McCaskill has a nice YouTube up on Veteran’s Day:
On another note, I grew up in the South in the Reagan era, in a region that has always paid particular attention to its military heroes and in a political climate where pride in the US military was again pre-eminent. So when I spoke to the combat veterans in my family about war, pressing them for stories of heroism and glory, I was inevitably confused when they rarely would say even a word about their time in battle. They often told tales of their travels to faraway places, of friends they had made from across the country, and especially of the good times they had trying to pass the interminable boredom while waiting to fight again. But even when pressed, even when knowing that I was waiting to lionize them after a tale of danger, they were all reluctant to open up about facing the enemy. My grandfather served in the Pacific aboard a destroyer. His brother flew in the Army Air Force in Europe, including during the latter days of the Battle of the Bulge. And my other grandfather’s brother fought in Korea while my grandfather trained Marines in the States.
To this day, the one who has opened up the most about his experiences in the military is my grandfather, the one who never deployed to combat. When I was in my early twenties, he told me in one of our usual backyard conversations over cigarettes and coffee in the Louisiana heat that he was incredibly bitter about the end of his career in the Marines. He had been picked to view the detonation of an atomic bomb, which he believed and still believes to be an honor. But after the detonation of the bomb, the unit to which he belonged was ordered to conduct maneuvers around ground zero and return for an extended period of R & R. It was only later that he realized that he had been selected as a guinea pig, that the US military had only been interested in seeing if a force could be deployed to a target in the aftermath of a nuclear bombing and still remain effective after radiation exposure.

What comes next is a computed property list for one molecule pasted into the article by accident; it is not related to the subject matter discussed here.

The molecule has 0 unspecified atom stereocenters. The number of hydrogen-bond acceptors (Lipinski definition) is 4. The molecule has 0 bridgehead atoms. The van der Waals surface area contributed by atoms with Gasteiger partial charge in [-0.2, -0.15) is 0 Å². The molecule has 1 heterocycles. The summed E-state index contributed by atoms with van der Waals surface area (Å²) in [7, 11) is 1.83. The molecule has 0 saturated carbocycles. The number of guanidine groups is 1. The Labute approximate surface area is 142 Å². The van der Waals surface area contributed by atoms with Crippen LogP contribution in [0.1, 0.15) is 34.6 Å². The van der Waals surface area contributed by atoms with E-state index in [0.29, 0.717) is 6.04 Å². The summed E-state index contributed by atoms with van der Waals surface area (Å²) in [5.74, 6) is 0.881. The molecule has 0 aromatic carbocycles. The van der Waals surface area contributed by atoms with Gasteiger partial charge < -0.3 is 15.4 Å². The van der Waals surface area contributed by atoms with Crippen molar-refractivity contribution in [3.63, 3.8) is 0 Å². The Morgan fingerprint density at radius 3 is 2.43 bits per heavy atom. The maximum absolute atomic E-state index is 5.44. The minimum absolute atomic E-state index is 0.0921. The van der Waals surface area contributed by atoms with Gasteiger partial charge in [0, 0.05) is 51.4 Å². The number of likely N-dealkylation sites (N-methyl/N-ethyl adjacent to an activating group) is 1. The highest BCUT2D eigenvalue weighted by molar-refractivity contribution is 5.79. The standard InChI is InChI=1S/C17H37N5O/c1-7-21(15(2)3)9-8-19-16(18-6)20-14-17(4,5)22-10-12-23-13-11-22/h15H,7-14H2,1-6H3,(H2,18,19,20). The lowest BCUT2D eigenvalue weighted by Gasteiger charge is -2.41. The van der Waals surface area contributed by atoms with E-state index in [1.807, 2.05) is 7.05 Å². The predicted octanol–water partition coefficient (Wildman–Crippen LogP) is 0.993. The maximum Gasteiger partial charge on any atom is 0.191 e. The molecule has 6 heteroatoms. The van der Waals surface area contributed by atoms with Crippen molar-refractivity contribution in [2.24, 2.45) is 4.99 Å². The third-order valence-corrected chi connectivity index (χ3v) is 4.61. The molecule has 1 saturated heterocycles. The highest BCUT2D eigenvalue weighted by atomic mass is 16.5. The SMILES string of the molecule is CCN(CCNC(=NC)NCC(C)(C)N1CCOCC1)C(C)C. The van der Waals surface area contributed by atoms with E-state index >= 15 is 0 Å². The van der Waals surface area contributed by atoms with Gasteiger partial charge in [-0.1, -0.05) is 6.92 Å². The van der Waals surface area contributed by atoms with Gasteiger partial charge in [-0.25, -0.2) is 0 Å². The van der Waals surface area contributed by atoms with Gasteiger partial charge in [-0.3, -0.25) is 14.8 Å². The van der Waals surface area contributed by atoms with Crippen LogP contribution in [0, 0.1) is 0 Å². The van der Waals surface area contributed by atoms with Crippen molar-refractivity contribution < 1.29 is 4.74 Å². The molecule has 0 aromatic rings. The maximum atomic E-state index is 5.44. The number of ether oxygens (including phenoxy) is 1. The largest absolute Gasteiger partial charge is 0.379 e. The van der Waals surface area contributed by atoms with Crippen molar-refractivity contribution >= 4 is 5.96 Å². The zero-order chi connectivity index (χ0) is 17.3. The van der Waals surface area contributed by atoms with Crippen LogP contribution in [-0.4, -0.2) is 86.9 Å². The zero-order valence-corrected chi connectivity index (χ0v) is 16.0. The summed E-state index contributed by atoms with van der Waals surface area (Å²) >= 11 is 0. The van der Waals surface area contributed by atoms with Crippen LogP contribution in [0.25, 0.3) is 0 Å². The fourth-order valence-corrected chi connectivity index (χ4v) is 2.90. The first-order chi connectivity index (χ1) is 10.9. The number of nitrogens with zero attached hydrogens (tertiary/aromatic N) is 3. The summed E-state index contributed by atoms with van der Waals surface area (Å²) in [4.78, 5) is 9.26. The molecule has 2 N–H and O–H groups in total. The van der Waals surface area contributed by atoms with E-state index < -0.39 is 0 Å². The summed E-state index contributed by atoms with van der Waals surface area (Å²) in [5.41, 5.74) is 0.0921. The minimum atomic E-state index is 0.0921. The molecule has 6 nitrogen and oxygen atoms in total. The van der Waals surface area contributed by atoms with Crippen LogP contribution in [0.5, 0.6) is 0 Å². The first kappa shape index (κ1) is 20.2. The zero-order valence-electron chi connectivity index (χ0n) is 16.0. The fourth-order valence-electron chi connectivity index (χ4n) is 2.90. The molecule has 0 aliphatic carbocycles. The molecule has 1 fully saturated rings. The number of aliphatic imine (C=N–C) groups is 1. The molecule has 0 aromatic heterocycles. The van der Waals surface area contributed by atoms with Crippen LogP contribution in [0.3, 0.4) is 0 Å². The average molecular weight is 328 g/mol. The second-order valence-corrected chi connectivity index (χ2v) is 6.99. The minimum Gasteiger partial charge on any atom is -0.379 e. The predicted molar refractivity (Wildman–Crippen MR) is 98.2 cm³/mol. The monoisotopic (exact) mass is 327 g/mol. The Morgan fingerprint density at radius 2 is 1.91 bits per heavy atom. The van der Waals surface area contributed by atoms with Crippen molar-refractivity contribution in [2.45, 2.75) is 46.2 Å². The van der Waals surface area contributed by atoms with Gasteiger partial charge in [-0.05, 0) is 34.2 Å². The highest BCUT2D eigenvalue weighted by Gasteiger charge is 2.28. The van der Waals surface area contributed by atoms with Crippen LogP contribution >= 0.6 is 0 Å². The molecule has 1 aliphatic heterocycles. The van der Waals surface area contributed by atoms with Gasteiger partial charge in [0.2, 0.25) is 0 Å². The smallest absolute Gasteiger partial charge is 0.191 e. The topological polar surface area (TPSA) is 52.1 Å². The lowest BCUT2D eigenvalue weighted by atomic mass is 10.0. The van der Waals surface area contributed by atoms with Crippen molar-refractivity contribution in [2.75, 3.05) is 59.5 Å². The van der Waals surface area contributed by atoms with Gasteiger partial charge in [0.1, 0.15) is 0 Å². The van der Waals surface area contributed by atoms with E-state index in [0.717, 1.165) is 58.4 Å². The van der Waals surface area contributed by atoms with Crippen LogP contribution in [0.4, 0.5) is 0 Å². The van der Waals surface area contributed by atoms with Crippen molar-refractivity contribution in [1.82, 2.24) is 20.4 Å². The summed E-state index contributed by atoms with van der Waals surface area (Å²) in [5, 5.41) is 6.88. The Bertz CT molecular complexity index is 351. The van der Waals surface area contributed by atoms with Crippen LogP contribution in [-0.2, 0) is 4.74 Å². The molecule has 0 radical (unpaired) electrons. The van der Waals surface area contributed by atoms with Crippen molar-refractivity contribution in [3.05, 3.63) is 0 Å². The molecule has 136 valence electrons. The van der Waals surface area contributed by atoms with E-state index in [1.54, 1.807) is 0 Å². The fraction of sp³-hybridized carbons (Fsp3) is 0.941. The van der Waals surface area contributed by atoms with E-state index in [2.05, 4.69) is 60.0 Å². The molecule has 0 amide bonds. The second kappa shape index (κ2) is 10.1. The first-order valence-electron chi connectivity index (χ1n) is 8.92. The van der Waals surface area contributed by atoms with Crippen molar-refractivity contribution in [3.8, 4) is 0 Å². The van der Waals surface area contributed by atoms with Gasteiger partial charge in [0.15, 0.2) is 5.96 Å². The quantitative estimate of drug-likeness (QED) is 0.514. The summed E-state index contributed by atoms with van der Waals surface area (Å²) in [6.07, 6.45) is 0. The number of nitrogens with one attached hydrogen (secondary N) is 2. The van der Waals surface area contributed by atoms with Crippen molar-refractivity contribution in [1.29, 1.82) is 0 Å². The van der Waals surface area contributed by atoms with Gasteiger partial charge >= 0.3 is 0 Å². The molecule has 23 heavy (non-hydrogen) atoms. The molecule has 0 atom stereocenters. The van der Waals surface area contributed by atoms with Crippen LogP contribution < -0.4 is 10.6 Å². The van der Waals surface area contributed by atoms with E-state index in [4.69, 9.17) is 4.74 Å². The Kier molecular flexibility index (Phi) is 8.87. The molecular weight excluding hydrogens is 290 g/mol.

I don’t mean to turn this post into a sob story about my grandfather getting misused by the military, because while he was bitter about his experience, he did not regret becoming a Marine. Neither did any of my other veteran relatives, despite experiencing things too horrible to share with those who did not go through the same trials and privations.
What I’m trying to get at, in my own clumsy way, is that veterans have it rough, and considering what they have gone through, it’s only fair to honor the sacrifice they made. And no, I’m not just talking about putting up a post on Veteran’s Day, or filming a short video, although it is important to vocalize a big “Thank You.”
I’m also talking about giving a small monetary token of thanks. I’m giving $11 to the Eleven Eleven campaign, which aims to raise $11 million from 11 million Americans to contribute to the welfare of US veterans. I know times are tight for a lot of you out there, because it is for me, too, but this is a really good cause for others who have given a lot more of themselves.